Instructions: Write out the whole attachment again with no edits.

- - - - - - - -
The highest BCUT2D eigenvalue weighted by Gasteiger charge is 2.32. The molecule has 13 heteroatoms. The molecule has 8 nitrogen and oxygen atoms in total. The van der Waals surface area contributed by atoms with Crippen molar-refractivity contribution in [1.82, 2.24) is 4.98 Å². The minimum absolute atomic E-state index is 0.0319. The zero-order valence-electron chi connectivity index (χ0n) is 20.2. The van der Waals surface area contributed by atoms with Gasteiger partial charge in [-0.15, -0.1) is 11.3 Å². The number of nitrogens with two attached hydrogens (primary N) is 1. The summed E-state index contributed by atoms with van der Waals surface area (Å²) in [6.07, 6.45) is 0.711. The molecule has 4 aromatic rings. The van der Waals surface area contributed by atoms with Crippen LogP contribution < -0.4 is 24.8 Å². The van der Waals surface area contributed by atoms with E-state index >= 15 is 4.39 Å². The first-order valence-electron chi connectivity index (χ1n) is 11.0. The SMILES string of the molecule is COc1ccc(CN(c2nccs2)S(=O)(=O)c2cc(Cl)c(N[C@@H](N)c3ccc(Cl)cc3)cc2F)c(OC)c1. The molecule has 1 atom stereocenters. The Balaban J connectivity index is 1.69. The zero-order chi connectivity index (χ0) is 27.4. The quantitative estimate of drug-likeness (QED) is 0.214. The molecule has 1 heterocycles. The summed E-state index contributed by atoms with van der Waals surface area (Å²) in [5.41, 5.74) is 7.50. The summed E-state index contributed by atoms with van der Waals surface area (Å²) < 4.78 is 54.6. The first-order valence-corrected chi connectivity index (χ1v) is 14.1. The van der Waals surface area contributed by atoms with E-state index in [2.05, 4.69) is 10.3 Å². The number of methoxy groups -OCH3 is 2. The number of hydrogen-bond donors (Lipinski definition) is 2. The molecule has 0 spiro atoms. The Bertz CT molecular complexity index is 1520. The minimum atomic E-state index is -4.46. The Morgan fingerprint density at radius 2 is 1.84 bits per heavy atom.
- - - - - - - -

The highest BCUT2D eigenvalue weighted by Gasteiger charge is 2.32. The molecule has 13 heteroatoms. The molecule has 8 nitrogen and oxygen atoms in total. The van der Waals surface area contributed by atoms with Crippen molar-refractivity contribution in [1.82, 2.24) is 4.98 Å². The minimum absolute atomic E-state index is 0.0319. The zero-order valence-electron chi connectivity index (χ0n) is 20.2. The van der Waals surface area contributed by atoms with Gasteiger partial charge in [-0.15, -0.1) is 11.3 Å². The number of nitrogens with two attached hydrogens (primary N) is 1. The summed E-state index contributed by atoms with van der Waals surface area (Å²) in [6.07, 6.45) is 0.711. The molecule has 4 aromatic rings. The van der Waals surface area contributed by atoms with Crippen LogP contribution < -0.4 is 24.8 Å². The van der Waals surface area contributed by atoms with E-state index >= 15 is 4.39 Å². The first-order valence-electron chi connectivity index (χ1n) is 11.0. The SMILES string of the molecule is COc1ccc(CN(c2nccs2)S(=O)(=O)c2cc(Cl)c(N[C@@H](N)c3ccc(Cl)cc3)cc2F)c(OC)c1. The molecule has 1 atom stereocenters. The Balaban J connectivity index is 1.69. The zero-order chi connectivity index (χ0) is 27.4. The quantitative estimate of drug-likeness (QED) is 0.214. The molecule has 1 heterocycles. The summed E-state index contributed by atoms with van der Waals surface area (Å²) in [5.41, 5.74) is 7.50. The summed E-state index contributed by atoms with van der Waals surface area (Å²) < 4.78 is 54.6. The first-order valence-corrected chi connectivity index (χ1v) is 14.1. The van der Waals surface area contributed by atoms with E-state index in [2.05, 4.69) is 10.3 Å². The number of methoxy groups -OCH3 is 2. The number of hydrogen-bond donors (Lipinski definition) is 2. The molecule has 0 spiro atoms. The Bertz CT molecular complexity index is 1520. The minimum atomic E-state index is -4.46. The Morgan fingerprint density at radius 2 is 1.84 bits per heavy atom.